Date of Award

Spring 5-2017

Embargo Period


Degree Type


Degree Name

Doctor of Philosophy (PhD)




Khee Poh Lam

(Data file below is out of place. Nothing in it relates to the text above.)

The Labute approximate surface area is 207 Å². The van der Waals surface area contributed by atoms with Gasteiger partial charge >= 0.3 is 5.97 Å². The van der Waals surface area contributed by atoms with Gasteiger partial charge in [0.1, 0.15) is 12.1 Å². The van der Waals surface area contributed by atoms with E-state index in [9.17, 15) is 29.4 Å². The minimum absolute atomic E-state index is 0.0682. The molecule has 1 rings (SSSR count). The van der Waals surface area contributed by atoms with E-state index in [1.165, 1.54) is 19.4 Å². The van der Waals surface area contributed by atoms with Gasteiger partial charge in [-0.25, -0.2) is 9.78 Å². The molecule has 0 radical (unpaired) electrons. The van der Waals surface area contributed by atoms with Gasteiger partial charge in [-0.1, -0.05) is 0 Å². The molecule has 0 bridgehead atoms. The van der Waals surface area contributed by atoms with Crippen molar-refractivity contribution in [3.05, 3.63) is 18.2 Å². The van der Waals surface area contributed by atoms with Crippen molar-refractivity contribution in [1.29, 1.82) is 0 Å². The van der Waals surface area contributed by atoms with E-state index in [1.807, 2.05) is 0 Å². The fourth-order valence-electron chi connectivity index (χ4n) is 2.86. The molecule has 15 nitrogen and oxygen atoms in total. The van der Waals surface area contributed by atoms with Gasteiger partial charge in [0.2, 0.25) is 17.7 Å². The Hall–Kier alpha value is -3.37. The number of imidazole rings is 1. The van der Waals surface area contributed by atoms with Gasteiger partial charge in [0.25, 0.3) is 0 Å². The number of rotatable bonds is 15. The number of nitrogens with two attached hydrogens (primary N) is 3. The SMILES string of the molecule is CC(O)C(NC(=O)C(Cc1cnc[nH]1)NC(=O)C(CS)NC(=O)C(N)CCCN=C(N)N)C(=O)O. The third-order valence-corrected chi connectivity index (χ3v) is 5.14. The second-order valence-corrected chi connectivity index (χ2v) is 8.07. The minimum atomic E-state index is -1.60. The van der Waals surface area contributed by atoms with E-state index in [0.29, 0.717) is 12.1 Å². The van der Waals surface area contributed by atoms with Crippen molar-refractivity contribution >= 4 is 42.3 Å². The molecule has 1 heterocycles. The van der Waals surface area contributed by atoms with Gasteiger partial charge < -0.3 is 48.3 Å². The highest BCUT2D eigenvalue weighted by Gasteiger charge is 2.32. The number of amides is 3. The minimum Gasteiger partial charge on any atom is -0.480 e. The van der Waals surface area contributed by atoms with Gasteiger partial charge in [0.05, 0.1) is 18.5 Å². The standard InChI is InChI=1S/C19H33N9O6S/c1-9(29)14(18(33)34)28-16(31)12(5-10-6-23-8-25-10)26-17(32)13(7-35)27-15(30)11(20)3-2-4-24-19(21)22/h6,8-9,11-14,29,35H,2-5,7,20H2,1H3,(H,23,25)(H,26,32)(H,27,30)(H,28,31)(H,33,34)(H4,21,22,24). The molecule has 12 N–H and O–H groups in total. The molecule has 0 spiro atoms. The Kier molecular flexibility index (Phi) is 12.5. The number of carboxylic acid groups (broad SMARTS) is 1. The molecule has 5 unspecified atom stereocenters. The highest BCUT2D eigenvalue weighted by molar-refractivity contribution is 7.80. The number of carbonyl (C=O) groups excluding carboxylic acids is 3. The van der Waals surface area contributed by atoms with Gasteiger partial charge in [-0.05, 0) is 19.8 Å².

Building energy models are increasingly used for the analysis and prediction of a building’s energy consumption, to evaluate various energy conservation measures (ECMs), and for measurement and verification (M&V). To ensure their reliability, model calibration has been recognized as an integral component of the overall analysis. In particular, there has been increasing interest in the application of Kennedy and O’Hagen’s Bayesian calibration framework to building energy models because of it’s ability to naturally incorporate uncertainties. This includes three aspects: 1) uncertainties in calibration parameters; 2) model inadequacy that can be revealed by any discrepancies between model predictions and observed values; as well as 3) observation errors. However, despite several successful applications of Bayesian calibration to building energy models, it has been limited to monthly aggregated data because current methods are computationally prohibitive with hourly or daily calibration data. Current methods also consider a model to be calibrated when its coefficient of variation of the root mean square error (CVRMSE) or normalized mean bias threshold (NMBE) falls below a prescribed threshold set by standards and guidelines such as ASHRAE Guideline 14 (ASHRAE, 2002) and IPMVP (EVO, 2012). However, CVRMSE and NMBE do not check for convergence. If the Markov Chain Monte Carlo (MCMC) algorithm has not proceeded long enough, the generated samples may be grossly unrepresentative of the posterior distribution, and may make interpretation of the posterior distribution for the calibration parameters misleading (Gelman et al., 2014). In this thesis, a Bayesian calibration method that is computationally acceptable with higher dimension data and large sample sizes is proposed, therefore extending its application to daily and hourly calibration data. This is achieved by: 1) sampling a representative subset of the entire dataset and using the sampled subset for the calibration; and 2) using a more effective MCMC algorithm, the No-U-Turn-Sampler (NUTS) (Hoffman and Gelman, 2014) to explore the high dimensional posterior distribution. For greater rigor in assessing the calibrated model, we evaluate the model for both accuracy (agreement between observed values and calibrated predictions on test data) and convergence (multiple MCMC chains have converged to a common stationary distribution). The application of the proposed method is demonstrated using three case studies. In all three case studies, the CVRMSE and NMBE computed with test data were below 15% and 5% respectively. Trace plots of multiple independent chains and Gelman-Rubin statistics ˆR (Gelman et al., 2014) also suggests convergence to a common stationary distribution. Through the case studies, the influence of the discrepancy term !(x) was also investigated. Results from the case studies show that !(x) was able to reduce overall model bias, resulting in a better match between calibrated predictions and observations. Lastly, in the comparison of three MCMC algorithms (NUTS, random-walk Metropolis and Gibbs sampling), NUTS was found to be more effective in generating samples from the posterior distribution.